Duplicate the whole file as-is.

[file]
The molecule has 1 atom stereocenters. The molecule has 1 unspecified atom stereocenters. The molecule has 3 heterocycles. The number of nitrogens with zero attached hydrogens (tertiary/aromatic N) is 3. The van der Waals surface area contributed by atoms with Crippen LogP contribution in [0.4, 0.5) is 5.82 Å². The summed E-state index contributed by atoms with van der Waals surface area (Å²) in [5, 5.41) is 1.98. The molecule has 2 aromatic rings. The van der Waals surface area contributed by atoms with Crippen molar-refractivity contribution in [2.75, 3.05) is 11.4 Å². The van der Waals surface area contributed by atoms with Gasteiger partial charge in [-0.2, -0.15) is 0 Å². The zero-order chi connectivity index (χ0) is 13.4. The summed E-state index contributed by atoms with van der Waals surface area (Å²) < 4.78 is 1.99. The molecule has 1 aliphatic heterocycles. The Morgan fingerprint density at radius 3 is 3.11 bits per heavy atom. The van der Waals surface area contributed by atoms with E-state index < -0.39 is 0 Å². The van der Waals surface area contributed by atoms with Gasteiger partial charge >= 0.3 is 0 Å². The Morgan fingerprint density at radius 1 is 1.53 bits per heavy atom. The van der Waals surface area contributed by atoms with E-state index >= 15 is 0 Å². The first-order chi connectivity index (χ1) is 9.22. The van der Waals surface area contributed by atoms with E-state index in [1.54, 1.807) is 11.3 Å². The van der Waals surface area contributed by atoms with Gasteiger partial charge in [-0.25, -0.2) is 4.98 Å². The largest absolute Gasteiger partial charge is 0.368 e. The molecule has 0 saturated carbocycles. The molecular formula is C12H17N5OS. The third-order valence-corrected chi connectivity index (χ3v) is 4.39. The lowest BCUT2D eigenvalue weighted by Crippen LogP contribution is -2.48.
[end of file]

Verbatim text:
The molecule has 1 atom stereocenters. The molecule has 1 unspecified atom stereocenters. The molecule has 3 heterocycles. The number of nitrogens with zero attached hydrogens (tertiary/aromatic N) is 3. The van der Waals surface area contributed by atoms with Crippen LogP contribution in [0.4, 0.5) is 5.82 Å². The summed E-state index contributed by atoms with van der Waals surface area (Å²) in [5, 5.41) is 1.98. The molecule has 2 aromatic rings. The van der Waals surface area contributed by atoms with Crippen molar-refractivity contribution in [2.75, 3.05) is 11.4 Å². The van der Waals surface area contributed by atoms with Gasteiger partial charge in [-0.2, -0.15) is 0 Å². The zero-order chi connectivity index (χ0) is 13.4. The summed E-state index contributed by atoms with van der Waals surface area (Å²) < 4.78 is 1.99. The molecule has 1 aliphatic heterocycles. The Morgan fingerprint density at radius 3 is 3.11 bits per heavy atom. The van der Waals surface area contributed by atoms with E-state index < -0.39 is 0 Å². The van der Waals surface area contributed by atoms with Gasteiger partial charge >= 0.3 is 0 Å². The Morgan fingerprint density at radius 1 is 1.53 bits per heavy atom. The van der Waals surface area contributed by atoms with E-state index >= 15 is 0 Å². The first-order chi connectivity index (χ1) is 9.22. The van der Waals surface area contributed by atoms with E-state index in [1.54, 1.807) is 11.3 Å². The van der Waals surface area contributed by atoms with Gasteiger partial charge in [-0.25, -0.2) is 4.98 Å². The largest absolute Gasteiger partial charge is 0.368 e. The molecule has 0 saturated carbocycles. The molecular formula is C12H17N5OS. The third-order valence-corrected chi connectivity index (χ3v) is 4.39. The lowest BCUT2D eigenvalue weighted by Crippen LogP contribution is -2.48.